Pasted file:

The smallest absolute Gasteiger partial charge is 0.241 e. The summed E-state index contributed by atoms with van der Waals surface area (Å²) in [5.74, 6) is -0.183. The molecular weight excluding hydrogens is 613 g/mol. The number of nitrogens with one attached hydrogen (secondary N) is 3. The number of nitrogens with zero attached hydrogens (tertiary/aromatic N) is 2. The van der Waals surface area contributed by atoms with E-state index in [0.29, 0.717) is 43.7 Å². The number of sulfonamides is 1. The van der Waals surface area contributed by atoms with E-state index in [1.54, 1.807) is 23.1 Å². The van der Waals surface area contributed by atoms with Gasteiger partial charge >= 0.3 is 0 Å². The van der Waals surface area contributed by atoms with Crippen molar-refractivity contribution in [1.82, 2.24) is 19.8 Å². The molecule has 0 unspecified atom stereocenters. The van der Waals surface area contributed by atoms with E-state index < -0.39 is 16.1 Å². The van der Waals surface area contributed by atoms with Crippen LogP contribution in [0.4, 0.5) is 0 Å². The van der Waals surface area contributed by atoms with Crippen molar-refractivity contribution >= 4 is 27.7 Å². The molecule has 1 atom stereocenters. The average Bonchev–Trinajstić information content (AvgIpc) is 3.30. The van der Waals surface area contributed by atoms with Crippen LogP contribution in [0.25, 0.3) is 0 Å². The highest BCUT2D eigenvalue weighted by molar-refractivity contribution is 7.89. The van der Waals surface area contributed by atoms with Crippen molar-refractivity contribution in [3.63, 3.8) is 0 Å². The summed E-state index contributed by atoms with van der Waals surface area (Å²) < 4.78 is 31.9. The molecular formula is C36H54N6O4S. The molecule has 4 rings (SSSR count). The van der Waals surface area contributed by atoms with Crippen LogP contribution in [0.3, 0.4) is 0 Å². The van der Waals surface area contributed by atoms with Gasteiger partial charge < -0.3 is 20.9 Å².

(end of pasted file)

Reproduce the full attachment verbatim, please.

The smallest absolute Gasteiger partial charge is 0.241 e. The summed E-state index contributed by atoms with van der Waals surface area (Å²) in [5.74, 6) is -0.183. The molecular weight excluding hydrogens is 613 g/mol. The number of nitrogens with one attached hydrogen (secondary N) is 3. The number of nitrogens with zero attached hydrogens (tertiary/aromatic N) is 2. The van der Waals surface area contributed by atoms with E-state index in [0.29, 0.717) is 43.7 Å². The number of sulfonamides is 1. The van der Waals surface area contributed by atoms with E-state index in [1.54, 1.807) is 23.1 Å². The van der Waals surface area contributed by atoms with Gasteiger partial charge >= 0.3 is 0 Å². The van der Waals surface area contributed by atoms with Crippen molar-refractivity contribution in [1.82, 2.24) is 19.8 Å². The molecule has 0 unspecified atom stereocenters. The van der Waals surface area contributed by atoms with E-state index < -0.39 is 16.1 Å². The van der Waals surface area contributed by atoms with Crippen LogP contribution in [0.4, 0.5) is 0 Å². The van der Waals surface area contributed by atoms with Crippen molar-refractivity contribution >= 4 is 27.7 Å². The molecule has 1 atom stereocenters. The average Bonchev–Trinajstić information content (AvgIpc) is 3.30. The van der Waals surface area contributed by atoms with Crippen LogP contribution in [0.25, 0.3) is 0 Å². The highest BCUT2D eigenvalue weighted by molar-refractivity contribution is 7.89. The van der Waals surface area contributed by atoms with Crippen molar-refractivity contribution in [3.63, 3.8) is 0 Å². The summed E-state index contributed by atoms with van der Waals surface area (Å²) < 4.78 is 31.9. The molecular formula is C36H54N6O4S. The molecule has 4 rings (SSSR count). The van der Waals surface area contributed by atoms with Crippen LogP contribution in [0.3, 0.4) is 0 Å². The van der Waals surface area contributed by atoms with Gasteiger partial charge < -0.3 is 20.9 Å².